Prune to bloom
Keep your clematis in good shape to encourage masses of flowers
All clematis need regular pruning to keep vines in good shape, and remove any dead and unwanted material. Most importantly, pruning encourages lots of fresh, healthy growth, and masses of gorgeous blooms at a height where you can enjoy them most, rather than up high and out of sight. Proper pruning starts with knowing what type of clematis you have. The many different species, hybrids and cultivars are divided into three main groups, based on the time they flower and the type of growth that produces the blooms.
Flowering in early spring on last season’s growth, this group includes the well-known Clematis montana, along with C. alpina, C. armandii, C. cartmanii and C. macropetala. Don’t prune these now; wait until they have finished their spring show. When the last flower drops, hop straight in and give them a light trim to tidy them up. If they are a bit overgrown and congested, go a little harder.
This is a group of large-flowered clematis that bloom in spring on short shoots that develop from last year’s growth, then continue flowering through summer and autumn on new growth. It includes C. henryi, C. florida var. sieboldiana and popular hybrids C. ‘Nelly Moser’, C. ‘Rebecca’ and C. ‘Snow Queen’.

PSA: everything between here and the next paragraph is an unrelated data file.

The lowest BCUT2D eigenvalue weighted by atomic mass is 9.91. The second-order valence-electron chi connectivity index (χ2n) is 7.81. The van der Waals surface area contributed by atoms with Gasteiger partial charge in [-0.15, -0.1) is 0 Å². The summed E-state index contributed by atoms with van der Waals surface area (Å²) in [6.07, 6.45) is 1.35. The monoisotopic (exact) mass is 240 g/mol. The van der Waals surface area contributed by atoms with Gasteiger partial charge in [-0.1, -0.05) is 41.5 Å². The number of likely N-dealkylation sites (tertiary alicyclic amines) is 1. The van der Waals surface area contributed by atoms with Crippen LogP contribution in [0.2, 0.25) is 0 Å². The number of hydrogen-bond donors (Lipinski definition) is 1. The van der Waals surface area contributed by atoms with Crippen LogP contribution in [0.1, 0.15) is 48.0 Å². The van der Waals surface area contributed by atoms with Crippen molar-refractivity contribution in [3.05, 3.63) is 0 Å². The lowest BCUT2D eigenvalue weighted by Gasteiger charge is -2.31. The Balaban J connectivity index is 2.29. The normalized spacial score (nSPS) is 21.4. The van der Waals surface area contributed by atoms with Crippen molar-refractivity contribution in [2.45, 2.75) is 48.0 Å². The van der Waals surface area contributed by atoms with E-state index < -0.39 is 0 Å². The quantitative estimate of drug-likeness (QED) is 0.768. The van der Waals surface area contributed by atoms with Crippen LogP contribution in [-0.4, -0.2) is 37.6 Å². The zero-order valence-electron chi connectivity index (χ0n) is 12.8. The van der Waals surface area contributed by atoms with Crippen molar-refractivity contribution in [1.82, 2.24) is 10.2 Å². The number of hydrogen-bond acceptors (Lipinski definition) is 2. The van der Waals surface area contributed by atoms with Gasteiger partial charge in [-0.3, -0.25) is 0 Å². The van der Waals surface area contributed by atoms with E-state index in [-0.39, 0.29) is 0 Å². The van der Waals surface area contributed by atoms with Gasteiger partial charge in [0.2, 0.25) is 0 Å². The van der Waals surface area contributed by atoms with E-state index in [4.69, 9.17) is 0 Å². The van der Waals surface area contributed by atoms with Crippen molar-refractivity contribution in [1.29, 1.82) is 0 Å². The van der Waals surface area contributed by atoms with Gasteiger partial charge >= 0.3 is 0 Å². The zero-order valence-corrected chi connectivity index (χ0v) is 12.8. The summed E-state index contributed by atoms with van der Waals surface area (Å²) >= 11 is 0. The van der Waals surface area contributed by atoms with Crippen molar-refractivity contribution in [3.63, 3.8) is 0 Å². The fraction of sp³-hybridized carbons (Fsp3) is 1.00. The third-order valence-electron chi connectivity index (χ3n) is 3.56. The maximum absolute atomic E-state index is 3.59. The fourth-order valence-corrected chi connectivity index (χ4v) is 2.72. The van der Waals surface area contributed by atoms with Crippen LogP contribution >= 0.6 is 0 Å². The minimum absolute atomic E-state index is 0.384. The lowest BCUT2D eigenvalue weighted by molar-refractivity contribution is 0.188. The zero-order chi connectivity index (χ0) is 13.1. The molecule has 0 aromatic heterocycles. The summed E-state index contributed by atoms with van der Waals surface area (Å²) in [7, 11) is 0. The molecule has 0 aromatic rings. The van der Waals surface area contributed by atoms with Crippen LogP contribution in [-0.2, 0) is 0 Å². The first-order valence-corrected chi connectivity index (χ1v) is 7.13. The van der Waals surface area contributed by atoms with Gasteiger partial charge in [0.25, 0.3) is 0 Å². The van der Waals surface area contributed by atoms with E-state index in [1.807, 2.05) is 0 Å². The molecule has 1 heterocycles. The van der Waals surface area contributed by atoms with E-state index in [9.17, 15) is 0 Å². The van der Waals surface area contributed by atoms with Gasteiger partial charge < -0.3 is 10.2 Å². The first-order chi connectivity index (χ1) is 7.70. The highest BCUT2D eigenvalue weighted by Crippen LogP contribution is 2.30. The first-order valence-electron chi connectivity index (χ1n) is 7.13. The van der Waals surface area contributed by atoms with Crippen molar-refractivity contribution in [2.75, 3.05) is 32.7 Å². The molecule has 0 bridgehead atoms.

Pruning starts in late winter, but it must be light. You don’t want to remove too much of last season’s growth, as this is where the spring blooms are generated. Follow each stem down from the tip, and trim just above a pair of plump, healthy buds. To promote a second flush, tidy up immediately after flowering, cutting just below spent blooms. Continue this through the season to encourage repeat flowering. If your vines are overgrown, prune them harder after the initial spring flowers, cutting them back by about half. The vigorous new growth produces flowers in summer and autumn.
These flower in late spring/early summer on new season’s growth, and include showy, large-flowered C. viticella and C. texensis. Prune in the latter half of winter. Vines are generally cut back hard to about 30cm above ground level, leaving at least two pairs of good, strong-looking buds on each stem. This encourages an upsurge of new growth in spring, followed by a profusion of blooms in summer. Chopping them back hard again straight after flowering often encourages another flush of blooms in late summer/autumn.
STAR QUALITY Left The large, star-shaped blooms of C. ‘Nelly Moser’ have made it a favourite with clematis growers. Below Late-flowering species such as C. viticella and C. texensis benefit from a hard prune towards the end of winter.